Sierra Club has joined a national coalition of environmental organizations in seeking more oversight by the U.S. Environmental Protection Agency over phosphogypsum waste stacks in Florida and other states.
The waste, which is a byproduct of the mining and manufacturing related to fertilizer production. Is acidic and radioactive. In recent decades incidents at plants in Florida involving sinkholes or breaches in containment walls have resulted in potential aquifer contamination and disastrous releases into rivers and other surface waters that caused major wildlife deaths.
Specifically, the petition seeks to:
Reverse its 1991 regulatory determination that excludes phosphogypsum and process wastewater from hazardous waste regulations;
Govern the safe treatment, storage and disposal of phosphogypsum and process wastewater as hazardous wastes;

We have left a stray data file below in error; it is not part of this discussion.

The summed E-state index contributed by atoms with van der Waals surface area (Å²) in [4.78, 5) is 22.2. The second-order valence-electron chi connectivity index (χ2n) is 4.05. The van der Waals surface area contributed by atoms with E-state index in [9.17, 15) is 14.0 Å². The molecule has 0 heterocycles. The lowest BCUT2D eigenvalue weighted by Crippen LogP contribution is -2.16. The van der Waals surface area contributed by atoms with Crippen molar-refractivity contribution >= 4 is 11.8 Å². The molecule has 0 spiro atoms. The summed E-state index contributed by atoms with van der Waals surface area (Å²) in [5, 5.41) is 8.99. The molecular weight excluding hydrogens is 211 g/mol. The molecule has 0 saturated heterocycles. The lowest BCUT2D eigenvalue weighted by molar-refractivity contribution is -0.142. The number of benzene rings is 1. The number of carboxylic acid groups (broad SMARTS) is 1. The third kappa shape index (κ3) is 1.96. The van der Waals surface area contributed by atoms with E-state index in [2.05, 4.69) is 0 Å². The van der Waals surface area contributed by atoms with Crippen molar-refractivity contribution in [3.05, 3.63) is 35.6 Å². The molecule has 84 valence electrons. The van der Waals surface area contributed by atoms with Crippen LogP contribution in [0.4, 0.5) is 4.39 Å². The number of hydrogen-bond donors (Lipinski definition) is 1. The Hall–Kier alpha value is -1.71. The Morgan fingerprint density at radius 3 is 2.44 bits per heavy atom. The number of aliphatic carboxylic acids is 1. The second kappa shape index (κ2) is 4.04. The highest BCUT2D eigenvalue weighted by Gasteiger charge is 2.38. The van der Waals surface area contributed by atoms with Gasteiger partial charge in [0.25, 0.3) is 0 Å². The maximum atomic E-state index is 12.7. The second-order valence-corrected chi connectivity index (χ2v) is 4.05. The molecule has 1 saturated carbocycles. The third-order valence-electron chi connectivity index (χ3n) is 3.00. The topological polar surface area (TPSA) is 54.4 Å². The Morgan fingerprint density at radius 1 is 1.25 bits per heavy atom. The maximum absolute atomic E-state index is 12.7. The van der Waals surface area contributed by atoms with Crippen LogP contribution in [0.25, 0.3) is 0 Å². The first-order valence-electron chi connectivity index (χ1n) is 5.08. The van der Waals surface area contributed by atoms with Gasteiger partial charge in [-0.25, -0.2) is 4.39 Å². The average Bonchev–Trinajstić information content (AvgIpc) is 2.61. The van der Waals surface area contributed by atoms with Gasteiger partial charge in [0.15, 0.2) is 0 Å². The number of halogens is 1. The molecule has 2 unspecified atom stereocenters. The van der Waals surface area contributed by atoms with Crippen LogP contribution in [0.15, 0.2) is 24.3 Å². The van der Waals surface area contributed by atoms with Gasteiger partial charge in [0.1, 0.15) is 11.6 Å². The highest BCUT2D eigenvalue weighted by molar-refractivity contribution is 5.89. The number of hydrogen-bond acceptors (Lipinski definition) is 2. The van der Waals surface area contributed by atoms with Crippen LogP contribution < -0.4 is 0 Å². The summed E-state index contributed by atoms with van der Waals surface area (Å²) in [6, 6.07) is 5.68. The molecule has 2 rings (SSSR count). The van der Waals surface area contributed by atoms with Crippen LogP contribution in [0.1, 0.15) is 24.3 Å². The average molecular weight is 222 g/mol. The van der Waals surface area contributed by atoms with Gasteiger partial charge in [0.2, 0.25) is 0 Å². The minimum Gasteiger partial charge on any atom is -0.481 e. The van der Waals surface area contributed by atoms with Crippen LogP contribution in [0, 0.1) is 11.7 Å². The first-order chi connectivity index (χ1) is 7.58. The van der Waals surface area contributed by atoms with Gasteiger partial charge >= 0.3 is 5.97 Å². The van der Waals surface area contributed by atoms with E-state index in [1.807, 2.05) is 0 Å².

Initiate the process for designating phosphogypsum and process wastewater as high-priority substances for risk evaluation;
Require manufacturers to conduct testing on phosphogypsum and process wastewater; and
Determine that the use of phosphogypsum in road construction is a significant new use that requires a determination on whether it is safe.
The recent decision by the Trump Administration to reverse a decades-old ban on using this material for road building has drawn widespread criticism, though it’s unclear whether this was more than a public relations victory for fertilizer industry since there may be little demand from road-building agencies and contractors for the material, which some engineers consider inferior to traditional materials that pose no serious environmental threats.
The review of permits for these stacks was once covered under the state’s development of regional impact process, but this and other strong growth and environmental reviews have been weakened over the past decade by the Florida Legislature.